One question stands as the crux of the issue: Do the foreign workers cause unemployment among Israelis? This is a difficult question to answer in a situation where the work in question is currently associated with marginal salaries and very poor working conditions. The poll showed that 49% of Israelis would not be willing to work at the jobs in which foreign workers are employed today.
Foreign workers have been a substantial part of the Israeli workforce since the second part of the 80’s, when they were recruited to replace Palestinian workers during the First Intifada. The foreign workers are now especially vital in the agricultural and eldercare sectors. Government decision makers need to recognize that there is no multitude of Israeli citizens eager to do these jobs. At present, there is no other option other than having foreign workers to do this work.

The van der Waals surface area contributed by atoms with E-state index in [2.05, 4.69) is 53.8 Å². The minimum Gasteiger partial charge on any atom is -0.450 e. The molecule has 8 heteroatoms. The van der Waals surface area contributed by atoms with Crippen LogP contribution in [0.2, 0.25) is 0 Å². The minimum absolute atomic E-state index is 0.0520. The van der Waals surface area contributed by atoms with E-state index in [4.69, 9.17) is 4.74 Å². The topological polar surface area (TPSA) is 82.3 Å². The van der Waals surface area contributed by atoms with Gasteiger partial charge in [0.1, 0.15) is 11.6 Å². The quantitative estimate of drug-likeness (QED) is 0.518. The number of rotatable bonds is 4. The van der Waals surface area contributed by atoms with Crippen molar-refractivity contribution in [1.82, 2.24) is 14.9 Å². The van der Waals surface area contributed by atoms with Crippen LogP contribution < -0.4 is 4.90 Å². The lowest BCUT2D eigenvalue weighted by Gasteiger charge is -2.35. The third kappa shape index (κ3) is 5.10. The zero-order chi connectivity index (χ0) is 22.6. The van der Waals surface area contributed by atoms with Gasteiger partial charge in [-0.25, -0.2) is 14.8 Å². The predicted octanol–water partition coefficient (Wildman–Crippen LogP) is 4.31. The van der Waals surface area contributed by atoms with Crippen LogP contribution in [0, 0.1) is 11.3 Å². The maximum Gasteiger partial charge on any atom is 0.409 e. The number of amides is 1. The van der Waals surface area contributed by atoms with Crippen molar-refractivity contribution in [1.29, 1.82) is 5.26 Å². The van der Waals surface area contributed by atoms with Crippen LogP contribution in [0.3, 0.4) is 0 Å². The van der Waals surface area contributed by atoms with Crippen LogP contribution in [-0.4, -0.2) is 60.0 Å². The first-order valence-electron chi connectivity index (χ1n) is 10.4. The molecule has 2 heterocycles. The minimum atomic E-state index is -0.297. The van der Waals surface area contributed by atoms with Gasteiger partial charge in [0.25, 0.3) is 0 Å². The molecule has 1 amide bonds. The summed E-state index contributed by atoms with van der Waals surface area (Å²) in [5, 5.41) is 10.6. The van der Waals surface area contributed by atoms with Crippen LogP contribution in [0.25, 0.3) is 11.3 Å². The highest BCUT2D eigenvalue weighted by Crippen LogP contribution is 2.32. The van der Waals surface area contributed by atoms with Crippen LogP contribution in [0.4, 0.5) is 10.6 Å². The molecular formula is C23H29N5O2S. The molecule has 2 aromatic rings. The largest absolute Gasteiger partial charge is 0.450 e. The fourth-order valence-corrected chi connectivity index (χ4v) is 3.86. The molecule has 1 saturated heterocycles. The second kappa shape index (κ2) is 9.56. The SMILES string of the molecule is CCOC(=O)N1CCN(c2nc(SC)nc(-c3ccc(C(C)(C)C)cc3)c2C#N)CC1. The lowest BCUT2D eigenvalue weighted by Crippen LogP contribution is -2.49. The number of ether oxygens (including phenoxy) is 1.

The chairman of the Adva center, Dr. Yossi Dahan, suggests several ways of improving the current situation. First, he champions the development of a formal agreement between Israel and the foreign workers’ countries of origin. Second, recognizing that many of the abuses foreign workers suffer have their origins in the system by which private intermediaries recruit and assign workers to employers, he advocated that the Israeli government step into the process. Another important way of improving the situation of foreign workers is through employment assistance centers, which would inform workers of their rights and facilitate the transition of workers from one job to another.
“ Kavod La’Oved”—Honoring the Worker—is a Jewish value with its origins in the Torah. It is time that the State of Israel makes this value part of official government policy towards all workers, domestic and foreign. As the poll makes clear, improving the situation for foreign workers has the support of the Israeli public. And as labor policy experts point out, there are several relatively simple ways to make quick and significant improvements in conditions for these workers. By improving the condition of the foreign worker, Israel would grant foreign workers (and perhaps us as well) the official title of Human Beings.